Part Two of this three-part series reprises the USA's monumental triumph against World Power Argentina in the teams' final group match as well as the defeat of archrival Mexico in the first knock-out round that formed on the cornerstones for that generation's struggle for the CONCACAF crown.
SAMPSON DOES SOME HEAVY LIFTING
Sampson, a USA assistant coach at the 1994 World Cup, was the interim coach of the team at the U.S. Cup and Copa America. While trying to coax the U.S. to go as far as it could, he also was trying to impress his bosses to hire him as the full-time head coach. Prior to leaving for Uruguay, Sampson asked U.S. secretary general Hank Steinbrecher what he had to do to keep his job as coach. "I told him to win six," Steinbrecher said. The USA did not win six games, but did well enough to secure Sampson the permanent heading coaching position after the competition. He went on to direct the team through the 1998 World Cup.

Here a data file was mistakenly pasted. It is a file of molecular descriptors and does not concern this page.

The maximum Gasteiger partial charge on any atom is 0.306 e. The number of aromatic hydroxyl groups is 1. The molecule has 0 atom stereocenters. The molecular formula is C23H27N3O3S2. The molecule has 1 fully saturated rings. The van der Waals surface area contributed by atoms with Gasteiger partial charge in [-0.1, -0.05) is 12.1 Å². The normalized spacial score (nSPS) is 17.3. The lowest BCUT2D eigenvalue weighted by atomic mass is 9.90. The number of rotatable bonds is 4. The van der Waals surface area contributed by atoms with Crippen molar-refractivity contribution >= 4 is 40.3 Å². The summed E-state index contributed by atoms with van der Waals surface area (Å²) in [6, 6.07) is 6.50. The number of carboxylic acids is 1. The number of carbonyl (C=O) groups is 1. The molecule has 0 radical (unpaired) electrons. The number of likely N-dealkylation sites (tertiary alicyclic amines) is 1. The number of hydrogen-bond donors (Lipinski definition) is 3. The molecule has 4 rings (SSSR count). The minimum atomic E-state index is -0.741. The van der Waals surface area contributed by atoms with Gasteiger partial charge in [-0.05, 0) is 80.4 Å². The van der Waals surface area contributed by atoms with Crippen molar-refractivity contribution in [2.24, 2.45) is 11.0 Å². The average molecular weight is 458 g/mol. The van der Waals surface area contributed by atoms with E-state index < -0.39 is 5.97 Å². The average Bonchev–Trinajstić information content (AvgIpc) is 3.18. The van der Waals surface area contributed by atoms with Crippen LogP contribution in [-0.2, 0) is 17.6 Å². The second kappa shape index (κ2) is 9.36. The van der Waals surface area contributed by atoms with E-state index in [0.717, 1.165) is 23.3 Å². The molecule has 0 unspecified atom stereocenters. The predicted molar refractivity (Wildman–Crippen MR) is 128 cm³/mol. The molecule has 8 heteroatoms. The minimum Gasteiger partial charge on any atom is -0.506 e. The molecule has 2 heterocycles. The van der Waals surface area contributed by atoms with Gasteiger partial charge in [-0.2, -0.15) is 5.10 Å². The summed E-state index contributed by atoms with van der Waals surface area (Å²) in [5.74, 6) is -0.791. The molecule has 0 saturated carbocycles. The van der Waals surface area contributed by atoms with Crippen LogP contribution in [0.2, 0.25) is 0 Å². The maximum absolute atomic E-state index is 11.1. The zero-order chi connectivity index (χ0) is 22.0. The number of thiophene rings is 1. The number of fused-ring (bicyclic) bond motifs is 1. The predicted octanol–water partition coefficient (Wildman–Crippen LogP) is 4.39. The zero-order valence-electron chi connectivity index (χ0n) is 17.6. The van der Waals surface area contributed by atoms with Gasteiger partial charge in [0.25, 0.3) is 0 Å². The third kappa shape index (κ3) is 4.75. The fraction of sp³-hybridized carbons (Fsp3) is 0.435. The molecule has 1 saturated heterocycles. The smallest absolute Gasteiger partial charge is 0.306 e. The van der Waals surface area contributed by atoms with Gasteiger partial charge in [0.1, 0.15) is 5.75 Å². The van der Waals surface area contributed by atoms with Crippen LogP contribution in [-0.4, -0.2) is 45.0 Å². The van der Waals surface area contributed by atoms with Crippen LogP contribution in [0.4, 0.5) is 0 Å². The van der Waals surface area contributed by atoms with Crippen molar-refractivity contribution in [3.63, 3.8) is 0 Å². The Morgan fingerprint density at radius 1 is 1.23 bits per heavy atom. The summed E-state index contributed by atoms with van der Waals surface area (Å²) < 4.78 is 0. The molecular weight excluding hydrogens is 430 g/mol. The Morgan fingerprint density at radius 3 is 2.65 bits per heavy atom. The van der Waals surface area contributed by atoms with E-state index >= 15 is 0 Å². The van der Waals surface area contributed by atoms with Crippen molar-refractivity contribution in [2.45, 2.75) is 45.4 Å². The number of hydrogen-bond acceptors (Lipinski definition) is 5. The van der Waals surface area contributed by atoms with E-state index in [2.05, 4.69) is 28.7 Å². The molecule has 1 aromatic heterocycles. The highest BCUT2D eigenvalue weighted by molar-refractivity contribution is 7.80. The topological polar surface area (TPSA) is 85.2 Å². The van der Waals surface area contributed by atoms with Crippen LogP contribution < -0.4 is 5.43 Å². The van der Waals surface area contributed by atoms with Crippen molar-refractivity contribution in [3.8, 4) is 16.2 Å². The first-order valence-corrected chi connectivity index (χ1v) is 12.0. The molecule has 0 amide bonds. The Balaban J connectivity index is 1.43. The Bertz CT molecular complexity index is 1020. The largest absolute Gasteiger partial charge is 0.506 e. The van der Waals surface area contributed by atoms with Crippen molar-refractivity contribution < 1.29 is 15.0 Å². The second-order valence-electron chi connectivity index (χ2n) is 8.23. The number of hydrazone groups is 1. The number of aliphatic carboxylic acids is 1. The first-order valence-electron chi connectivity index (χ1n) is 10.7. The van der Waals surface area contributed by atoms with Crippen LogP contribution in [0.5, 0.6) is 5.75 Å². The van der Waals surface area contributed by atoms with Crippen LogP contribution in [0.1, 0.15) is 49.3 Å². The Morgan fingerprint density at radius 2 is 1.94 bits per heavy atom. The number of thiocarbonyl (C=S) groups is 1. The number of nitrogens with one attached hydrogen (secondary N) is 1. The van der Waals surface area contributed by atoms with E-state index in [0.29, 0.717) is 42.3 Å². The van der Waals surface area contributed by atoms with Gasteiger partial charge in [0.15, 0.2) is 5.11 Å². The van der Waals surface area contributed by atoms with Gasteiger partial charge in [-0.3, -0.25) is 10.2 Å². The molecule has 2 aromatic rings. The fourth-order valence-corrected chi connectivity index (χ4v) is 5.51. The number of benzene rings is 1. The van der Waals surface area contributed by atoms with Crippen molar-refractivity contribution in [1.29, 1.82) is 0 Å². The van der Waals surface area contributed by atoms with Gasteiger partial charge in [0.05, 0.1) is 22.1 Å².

Sampson: I tried not to think about my own personal issue. I just tried to enjoy the moment. I knew upon my return I was going to have an interview with the Columbus Crew and there were a couple of other MLS teams that were interested in me at the time. But I know we'd never had an American-born coach lead the U.S. National Team in its history. I told myself what a privilege it would be to be the first.”
Klopas: He was someone who we knew very well, someone we were comfortable with because he was one of the assistants leading up to the 1994 World Cup with Bora. The players respected him. He did a very good job communicating the game plan and what to expect with the players. There was a comfort level because we knew him for years.